US regulator to vote to rollback Obama’s net neutrality rules
Washington: The US Federal Communications Commission has announced that it will vote next month to rollback rules adopted in 2015 that require Internet service providers to treat all online traffic equally, a media report said.
Federal Communications Commission (FCC) chairman Ajit Pai said in a statement on Tuesday that the so-called net neutrality rules “imposed heavy-handed, utility-style regulations” upon the Internet that have “depressed investment in building and expanding broadband networks”, Xinhua news agency reported.
“Today I have shared with my colleagues a draft order that would abandon this failed approach and return to the longstanding consensus that served consumers well for decades,” Pai said.
“Under my proposal, the federal government will stop micromanaging the Internet.”
The FCC will vote on the proposal, known as Restoring Internet Freedom Order, at its December 14 open meeting.
Jessica Rosenworcel, a Democrat FCC Commissioner, lashed out at Pai’s proposal as “ridiculous and offensive to the millions of Americans who use the Internet every day”.
Mignon L. Clyburn, another Democrat FCC Commissioner, criticized the plan as “simply a giveaway to the nation’s largest communications companies, at the expense of consumers and innovation”.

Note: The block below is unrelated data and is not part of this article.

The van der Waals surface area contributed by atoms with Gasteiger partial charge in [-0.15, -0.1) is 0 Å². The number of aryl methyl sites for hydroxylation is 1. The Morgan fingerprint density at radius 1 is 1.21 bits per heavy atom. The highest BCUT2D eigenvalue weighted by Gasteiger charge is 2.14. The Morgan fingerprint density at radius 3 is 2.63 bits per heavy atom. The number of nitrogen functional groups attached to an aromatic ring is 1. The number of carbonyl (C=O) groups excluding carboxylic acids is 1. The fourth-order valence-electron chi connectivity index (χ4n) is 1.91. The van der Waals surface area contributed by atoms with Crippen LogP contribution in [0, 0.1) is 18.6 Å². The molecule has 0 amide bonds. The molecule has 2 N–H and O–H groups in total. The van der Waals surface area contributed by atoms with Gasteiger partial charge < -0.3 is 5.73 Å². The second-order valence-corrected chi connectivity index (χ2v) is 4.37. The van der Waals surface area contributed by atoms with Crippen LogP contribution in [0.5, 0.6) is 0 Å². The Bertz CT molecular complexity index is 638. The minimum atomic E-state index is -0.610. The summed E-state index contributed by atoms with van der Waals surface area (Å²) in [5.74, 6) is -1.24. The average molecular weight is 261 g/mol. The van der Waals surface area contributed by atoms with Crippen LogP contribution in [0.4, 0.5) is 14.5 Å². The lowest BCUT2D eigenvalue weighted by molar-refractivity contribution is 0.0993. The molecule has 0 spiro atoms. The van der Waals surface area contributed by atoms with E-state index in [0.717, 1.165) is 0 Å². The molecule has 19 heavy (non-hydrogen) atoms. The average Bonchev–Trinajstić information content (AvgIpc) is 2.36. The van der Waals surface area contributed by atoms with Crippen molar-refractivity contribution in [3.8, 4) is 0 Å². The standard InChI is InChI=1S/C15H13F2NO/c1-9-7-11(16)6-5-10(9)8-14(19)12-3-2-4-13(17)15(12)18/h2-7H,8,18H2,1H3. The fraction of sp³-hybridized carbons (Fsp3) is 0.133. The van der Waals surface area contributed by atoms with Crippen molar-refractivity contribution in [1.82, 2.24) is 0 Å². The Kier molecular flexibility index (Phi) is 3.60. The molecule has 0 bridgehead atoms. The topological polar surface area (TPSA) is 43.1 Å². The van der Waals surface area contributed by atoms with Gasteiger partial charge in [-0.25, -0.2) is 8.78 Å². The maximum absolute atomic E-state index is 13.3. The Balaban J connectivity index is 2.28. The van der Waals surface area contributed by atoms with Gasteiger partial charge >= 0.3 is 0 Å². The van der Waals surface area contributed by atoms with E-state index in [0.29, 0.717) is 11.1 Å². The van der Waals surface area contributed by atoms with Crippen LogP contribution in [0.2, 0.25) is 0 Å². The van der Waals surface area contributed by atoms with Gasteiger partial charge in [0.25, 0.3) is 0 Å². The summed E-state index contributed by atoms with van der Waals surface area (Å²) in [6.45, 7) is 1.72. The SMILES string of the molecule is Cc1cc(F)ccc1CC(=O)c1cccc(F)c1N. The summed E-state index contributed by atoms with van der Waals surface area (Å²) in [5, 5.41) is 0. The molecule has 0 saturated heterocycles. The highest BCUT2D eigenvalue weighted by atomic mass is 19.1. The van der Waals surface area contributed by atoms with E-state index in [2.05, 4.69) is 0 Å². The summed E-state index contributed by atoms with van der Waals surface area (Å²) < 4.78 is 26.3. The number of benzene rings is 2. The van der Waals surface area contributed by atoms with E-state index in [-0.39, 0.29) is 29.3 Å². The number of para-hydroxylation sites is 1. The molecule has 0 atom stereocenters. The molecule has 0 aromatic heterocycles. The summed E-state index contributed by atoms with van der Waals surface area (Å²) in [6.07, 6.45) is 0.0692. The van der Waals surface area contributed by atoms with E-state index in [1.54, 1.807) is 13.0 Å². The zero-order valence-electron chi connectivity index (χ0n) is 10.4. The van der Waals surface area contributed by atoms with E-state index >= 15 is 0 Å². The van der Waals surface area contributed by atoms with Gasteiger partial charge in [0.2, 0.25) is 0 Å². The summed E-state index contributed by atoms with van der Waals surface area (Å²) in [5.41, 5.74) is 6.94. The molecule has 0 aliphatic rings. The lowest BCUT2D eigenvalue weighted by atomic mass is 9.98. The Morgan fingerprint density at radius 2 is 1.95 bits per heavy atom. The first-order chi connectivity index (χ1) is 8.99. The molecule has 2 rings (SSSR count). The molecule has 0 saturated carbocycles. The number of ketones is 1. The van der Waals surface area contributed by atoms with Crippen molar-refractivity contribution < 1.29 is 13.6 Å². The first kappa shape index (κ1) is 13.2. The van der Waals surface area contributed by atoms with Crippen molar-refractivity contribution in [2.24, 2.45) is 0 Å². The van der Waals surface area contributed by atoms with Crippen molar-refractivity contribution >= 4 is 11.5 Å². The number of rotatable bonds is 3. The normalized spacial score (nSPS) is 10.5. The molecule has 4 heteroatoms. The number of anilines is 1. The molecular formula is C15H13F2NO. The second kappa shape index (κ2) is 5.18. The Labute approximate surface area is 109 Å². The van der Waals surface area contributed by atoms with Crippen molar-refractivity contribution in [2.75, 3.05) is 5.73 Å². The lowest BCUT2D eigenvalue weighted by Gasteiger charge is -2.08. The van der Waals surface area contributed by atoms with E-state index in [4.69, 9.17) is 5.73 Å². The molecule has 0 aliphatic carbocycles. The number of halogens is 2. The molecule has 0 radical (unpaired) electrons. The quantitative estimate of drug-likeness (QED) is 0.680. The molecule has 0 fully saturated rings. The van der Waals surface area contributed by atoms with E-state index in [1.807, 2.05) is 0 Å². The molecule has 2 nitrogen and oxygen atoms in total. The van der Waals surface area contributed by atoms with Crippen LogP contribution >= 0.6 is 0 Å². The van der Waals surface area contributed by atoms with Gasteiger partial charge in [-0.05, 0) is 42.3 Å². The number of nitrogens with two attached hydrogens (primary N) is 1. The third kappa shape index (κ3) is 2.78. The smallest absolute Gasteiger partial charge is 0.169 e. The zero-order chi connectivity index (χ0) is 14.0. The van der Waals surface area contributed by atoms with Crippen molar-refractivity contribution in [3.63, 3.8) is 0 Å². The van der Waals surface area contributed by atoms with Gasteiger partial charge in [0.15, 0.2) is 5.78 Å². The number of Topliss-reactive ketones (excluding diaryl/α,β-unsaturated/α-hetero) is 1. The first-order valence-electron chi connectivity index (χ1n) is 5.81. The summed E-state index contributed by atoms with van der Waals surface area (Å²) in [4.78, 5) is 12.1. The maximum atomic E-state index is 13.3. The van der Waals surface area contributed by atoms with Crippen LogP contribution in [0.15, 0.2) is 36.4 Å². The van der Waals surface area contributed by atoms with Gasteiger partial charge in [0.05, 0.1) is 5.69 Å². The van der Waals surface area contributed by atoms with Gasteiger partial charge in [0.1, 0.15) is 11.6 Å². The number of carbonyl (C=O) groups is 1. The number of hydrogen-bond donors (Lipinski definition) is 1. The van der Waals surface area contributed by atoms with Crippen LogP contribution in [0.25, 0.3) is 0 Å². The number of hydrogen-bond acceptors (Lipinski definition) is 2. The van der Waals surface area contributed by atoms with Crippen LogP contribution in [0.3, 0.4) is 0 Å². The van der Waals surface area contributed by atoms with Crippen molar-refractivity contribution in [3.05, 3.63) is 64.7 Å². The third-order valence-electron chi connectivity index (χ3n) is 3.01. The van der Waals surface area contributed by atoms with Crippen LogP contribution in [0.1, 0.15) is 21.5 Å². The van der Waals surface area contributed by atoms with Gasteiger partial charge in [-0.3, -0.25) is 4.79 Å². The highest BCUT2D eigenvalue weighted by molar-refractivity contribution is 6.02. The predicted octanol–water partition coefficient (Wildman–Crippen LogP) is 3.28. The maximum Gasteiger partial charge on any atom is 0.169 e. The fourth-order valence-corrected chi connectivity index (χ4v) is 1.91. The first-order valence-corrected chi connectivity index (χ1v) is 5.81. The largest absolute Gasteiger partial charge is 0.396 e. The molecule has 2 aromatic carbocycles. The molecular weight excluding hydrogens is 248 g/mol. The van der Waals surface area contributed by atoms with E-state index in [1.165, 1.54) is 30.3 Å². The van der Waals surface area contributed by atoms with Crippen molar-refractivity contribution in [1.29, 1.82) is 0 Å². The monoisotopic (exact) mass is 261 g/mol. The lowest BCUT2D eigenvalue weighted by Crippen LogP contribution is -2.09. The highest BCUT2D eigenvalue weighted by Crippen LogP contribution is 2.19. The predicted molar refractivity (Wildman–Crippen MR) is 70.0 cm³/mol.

However, Pai’s proposal is almost certain to pass, with Republicans controlling three of the commission’s five seats.
Under the rules adopted in 2015 under former President Barack Obama, internet service providers may not block or degrade access to legal content, applications, services or non-harmful devices.
They also may not favour some lawful Internet traffic over other lawful traffic in exchange for payment.
In addition, the Obama-era rules ban providers from prioritizing content and services of their affiliates.
In the past two years, AT&T Inc. and other broadband providers have asked the US Supreme Court to overturn the net neutrality rules.
Michael Beckerman, President and CEO of Internet Association, a trade association that represents Internet companies such as Amazon, Google and Facebook, said that Pai’s proposal, if implemented, “represents the end of net neutrality as we know it and defies the will of millions of Americans”.
Jonathan Spalter, CEO of the industry group USTelecom, welcomed the move as a critical step towards “closing the digital divide and ensuring net neutrality protections for all”.